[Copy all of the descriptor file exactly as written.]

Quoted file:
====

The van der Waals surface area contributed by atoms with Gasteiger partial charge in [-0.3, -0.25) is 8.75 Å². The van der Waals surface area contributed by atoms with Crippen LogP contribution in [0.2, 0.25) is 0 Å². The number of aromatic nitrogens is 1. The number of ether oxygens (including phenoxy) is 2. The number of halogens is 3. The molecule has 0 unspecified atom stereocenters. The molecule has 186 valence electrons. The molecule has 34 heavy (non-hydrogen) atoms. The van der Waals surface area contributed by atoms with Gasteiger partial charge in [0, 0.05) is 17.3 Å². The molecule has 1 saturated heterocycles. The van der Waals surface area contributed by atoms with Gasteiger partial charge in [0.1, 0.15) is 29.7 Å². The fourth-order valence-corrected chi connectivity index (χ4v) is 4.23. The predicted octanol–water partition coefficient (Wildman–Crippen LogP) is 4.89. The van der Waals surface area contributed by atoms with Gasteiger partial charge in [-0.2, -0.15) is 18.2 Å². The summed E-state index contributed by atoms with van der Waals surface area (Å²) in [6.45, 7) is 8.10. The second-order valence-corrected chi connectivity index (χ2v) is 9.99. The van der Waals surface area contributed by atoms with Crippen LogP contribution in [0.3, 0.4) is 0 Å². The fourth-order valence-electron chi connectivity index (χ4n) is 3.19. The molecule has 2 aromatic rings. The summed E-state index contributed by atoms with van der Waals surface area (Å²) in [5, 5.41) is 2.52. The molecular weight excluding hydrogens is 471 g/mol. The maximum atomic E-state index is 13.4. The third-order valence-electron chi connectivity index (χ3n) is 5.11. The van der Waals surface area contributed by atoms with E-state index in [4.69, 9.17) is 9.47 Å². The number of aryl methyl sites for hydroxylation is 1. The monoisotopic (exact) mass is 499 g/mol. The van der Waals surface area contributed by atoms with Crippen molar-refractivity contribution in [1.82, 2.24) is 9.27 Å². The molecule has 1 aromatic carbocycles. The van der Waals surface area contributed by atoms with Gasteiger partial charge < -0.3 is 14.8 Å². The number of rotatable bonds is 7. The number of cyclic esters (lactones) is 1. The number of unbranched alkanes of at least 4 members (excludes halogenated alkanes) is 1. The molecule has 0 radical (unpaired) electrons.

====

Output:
The van der Waals surface area contributed by atoms with Gasteiger partial charge in [-0.3, -0.25) is 8.75 Å². The van der Waals surface area contributed by atoms with Crippen LogP contribution in [0.2, 0.25) is 0 Å². The number of aromatic nitrogens is 1. The number of ether oxygens (including phenoxy) is 2. The number of halogens is 3. The molecule has 0 unspecified atom stereocenters. The molecule has 186 valence electrons. The molecule has 34 heavy (non-hydrogen) atoms. The van der Waals surface area contributed by atoms with Gasteiger partial charge in [0, 0.05) is 17.3 Å². The molecule has 1 saturated heterocycles. The van der Waals surface area contributed by atoms with Gasteiger partial charge in [0.1, 0.15) is 29.7 Å². The fourth-order valence-corrected chi connectivity index (χ4v) is 4.23. The predicted octanol–water partition coefficient (Wildman–Crippen LogP) is 4.89. The van der Waals surface area contributed by atoms with Gasteiger partial charge in [-0.2, -0.15) is 18.2 Å². The summed E-state index contributed by atoms with van der Waals surface area (Å²) in [6.45, 7) is 8.10. The second-order valence-corrected chi connectivity index (χ2v) is 9.99. The van der Waals surface area contributed by atoms with Crippen LogP contribution in [0.3, 0.4) is 0 Å². The fourth-order valence-electron chi connectivity index (χ4n) is 3.19. The molecule has 2 aromatic rings. The summed E-state index contributed by atoms with van der Waals surface area (Å²) in [5, 5.41) is 2.52. The molecular weight excluding hydrogens is 471 g/mol. The maximum atomic E-state index is 13.4. The third-order valence-electron chi connectivity index (χ3n) is 5.11. The van der Waals surface area contributed by atoms with E-state index in [4.69, 9.17) is 9.47 Å². The number of aryl methyl sites for hydroxylation is 1. The monoisotopic (exact) mass is 499 g/mol. The van der Waals surface area contributed by atoms with Crippen molar-refractivity contribution in [1.82, 2.24) is 9.27 Å². The molecule has 1 aromatic carbocycles. The van der Waals surface area contributed by atoms with Gasteiger partial charge < -0.3 is 14.8 Å². The number of rotatable bonds is 7. The number of cyclic esters (lactones) is 1. The number of unbranched alkanes of at least 4 members (excludes halogenated alkanes) is 1. The molecule has 0 radical (unpaired) electrons.